Today, point clouds are among the most important categories of spatial data, as they constitute digital 3D models of the as-is reality that can be created at unprecedented speed and precision. However, their unique properties, i.e., lack of structure, order, or connectivity information, necessitate specialized data structures and algorithms to leverage their full precision. In particular, this holds true for the interactive visualization of point clouds, which requires to balance hardware limitations regarding GPU memory and bandwidth against a naturally high susceptibility to visual artifacts.
This thesis focuses on concepts, techniques, and implementations of robust, scalable, and portable 3D visualization systems for massive point clouds. To that end, a number of rendering, visualization, and interaction techniques are introduced, that extend several basic strategies to decouple rendering efforts and data management: First, a novel visualization technique that facilitates context-aware filtering, highlighting, and interaction within point cloud depictions. Second, hardware-specific optimization techniques that improve rendering performance and image quality in an increasingly diversified hardware landscape. Third, natural and artificial locomotion techniques for nausea-free exploration in the context of state-of-the-art virtual reality devices. Fourth, a framework for web-based rendering that enables collaborative exploration of point clouds across device ecosystems and facilitates the integration into established workflows and software systems.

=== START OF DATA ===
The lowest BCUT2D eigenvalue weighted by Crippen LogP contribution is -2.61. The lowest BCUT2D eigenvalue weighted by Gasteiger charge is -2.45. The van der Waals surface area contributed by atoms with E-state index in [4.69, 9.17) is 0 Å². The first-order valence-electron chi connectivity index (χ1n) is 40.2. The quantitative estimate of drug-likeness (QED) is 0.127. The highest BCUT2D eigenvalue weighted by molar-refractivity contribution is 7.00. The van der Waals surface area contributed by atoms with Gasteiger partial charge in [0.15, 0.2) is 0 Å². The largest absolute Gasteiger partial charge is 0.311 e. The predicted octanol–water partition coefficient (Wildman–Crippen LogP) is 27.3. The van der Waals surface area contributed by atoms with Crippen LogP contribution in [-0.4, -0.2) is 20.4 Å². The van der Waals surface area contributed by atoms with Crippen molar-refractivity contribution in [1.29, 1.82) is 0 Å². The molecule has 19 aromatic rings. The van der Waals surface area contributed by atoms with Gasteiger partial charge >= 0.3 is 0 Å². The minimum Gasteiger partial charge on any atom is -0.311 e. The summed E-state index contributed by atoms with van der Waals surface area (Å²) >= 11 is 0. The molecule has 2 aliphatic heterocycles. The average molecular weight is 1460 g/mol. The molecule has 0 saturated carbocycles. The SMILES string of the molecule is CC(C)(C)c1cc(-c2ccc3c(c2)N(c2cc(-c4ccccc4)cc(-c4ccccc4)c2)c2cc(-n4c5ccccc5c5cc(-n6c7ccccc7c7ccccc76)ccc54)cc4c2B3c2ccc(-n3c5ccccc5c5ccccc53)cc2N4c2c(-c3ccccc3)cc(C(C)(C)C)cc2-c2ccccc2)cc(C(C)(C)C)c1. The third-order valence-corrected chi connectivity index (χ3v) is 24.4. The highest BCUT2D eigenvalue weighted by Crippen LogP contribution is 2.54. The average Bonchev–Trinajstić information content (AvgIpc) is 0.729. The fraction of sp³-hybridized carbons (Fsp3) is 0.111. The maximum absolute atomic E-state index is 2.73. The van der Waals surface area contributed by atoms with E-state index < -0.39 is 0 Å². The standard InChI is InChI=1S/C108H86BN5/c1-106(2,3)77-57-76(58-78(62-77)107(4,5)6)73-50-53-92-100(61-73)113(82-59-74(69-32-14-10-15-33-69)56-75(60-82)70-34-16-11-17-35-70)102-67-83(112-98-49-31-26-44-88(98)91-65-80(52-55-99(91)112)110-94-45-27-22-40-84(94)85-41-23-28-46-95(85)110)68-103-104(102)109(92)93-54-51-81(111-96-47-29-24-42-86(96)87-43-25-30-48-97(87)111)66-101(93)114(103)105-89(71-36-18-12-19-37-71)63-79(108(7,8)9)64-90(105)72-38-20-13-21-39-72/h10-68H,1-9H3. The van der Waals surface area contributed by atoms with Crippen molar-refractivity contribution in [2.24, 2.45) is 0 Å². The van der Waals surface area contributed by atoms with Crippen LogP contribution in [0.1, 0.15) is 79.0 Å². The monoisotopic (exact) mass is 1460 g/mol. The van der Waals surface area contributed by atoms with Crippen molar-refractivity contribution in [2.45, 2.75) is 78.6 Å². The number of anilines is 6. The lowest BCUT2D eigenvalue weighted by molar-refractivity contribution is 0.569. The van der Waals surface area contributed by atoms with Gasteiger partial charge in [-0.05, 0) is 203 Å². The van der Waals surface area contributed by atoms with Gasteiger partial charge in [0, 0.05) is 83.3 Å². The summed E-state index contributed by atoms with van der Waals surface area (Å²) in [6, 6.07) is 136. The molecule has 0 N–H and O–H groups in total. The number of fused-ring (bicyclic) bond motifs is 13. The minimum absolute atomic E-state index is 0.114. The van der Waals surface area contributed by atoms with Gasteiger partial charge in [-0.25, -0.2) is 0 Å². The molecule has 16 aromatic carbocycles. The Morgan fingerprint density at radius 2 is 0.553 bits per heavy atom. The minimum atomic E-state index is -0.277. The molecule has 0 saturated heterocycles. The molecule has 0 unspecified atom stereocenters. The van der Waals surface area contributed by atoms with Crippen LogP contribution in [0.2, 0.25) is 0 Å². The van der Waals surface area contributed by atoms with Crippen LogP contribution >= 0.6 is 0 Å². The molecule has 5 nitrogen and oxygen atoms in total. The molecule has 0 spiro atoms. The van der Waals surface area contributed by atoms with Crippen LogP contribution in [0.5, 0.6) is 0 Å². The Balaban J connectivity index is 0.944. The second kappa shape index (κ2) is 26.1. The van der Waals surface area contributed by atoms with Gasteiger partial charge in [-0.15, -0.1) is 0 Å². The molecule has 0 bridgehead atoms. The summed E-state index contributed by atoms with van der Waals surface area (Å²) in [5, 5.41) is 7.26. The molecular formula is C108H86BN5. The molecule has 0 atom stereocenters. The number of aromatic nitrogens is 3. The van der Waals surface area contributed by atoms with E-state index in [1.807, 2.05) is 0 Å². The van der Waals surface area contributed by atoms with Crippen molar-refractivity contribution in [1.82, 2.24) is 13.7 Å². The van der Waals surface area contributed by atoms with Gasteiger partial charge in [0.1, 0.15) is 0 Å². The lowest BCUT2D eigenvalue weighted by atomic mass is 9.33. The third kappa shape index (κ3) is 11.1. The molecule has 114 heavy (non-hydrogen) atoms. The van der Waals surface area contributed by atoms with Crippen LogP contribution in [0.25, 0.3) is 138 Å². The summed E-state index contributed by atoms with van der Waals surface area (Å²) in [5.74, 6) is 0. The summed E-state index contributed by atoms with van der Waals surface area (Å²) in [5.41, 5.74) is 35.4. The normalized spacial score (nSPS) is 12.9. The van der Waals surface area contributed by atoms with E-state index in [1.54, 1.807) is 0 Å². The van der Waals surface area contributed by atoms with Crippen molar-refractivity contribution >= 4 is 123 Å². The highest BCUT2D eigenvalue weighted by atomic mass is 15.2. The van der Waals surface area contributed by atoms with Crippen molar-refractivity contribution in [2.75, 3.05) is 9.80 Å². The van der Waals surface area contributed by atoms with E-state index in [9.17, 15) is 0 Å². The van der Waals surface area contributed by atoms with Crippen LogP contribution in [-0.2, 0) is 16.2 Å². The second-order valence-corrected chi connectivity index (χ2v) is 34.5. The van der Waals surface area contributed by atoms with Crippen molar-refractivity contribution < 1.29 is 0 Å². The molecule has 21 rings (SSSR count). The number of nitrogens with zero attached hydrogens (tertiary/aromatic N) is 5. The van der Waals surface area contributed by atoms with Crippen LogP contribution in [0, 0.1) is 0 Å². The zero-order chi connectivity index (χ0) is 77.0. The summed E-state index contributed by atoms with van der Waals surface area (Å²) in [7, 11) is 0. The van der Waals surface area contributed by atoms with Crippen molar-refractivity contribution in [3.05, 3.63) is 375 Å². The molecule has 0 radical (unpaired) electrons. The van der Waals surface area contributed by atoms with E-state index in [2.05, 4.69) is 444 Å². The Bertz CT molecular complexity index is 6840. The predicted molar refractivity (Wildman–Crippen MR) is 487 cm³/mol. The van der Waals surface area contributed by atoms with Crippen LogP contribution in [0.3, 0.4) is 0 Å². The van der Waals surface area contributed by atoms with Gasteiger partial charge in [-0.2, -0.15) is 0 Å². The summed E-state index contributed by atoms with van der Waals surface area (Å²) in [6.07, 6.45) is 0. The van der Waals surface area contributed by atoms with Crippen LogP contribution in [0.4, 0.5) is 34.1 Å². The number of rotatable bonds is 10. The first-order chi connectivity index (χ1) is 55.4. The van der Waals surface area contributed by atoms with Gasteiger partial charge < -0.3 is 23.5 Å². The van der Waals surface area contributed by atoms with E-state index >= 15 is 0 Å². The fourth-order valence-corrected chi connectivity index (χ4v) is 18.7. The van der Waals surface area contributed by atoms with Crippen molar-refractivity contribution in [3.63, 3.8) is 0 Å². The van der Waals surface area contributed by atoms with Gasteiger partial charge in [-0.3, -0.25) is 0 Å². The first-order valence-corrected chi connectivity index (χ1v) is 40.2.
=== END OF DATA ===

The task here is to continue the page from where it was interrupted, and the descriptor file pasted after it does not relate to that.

In cooperation with partners from industry and academia, the practicability and robustness of the presented techniques are showcased via several case studies using representative application scenarios and point cloud data sets. In summary, the work shows that the interactive visualization of point clouds can be implemented by a multi-tier software architecture with a number of domain-independent, generic system components that rely on optimization strategies specific to large point clouds. It demonstrates the feasibility of interactive, scalable point cloud visualization as a key component for distributed IT solutions that operate with spatial digital twins, providing arguments in favor of using point clouds as a universal type of spatial base data usable directly for visualization purposes.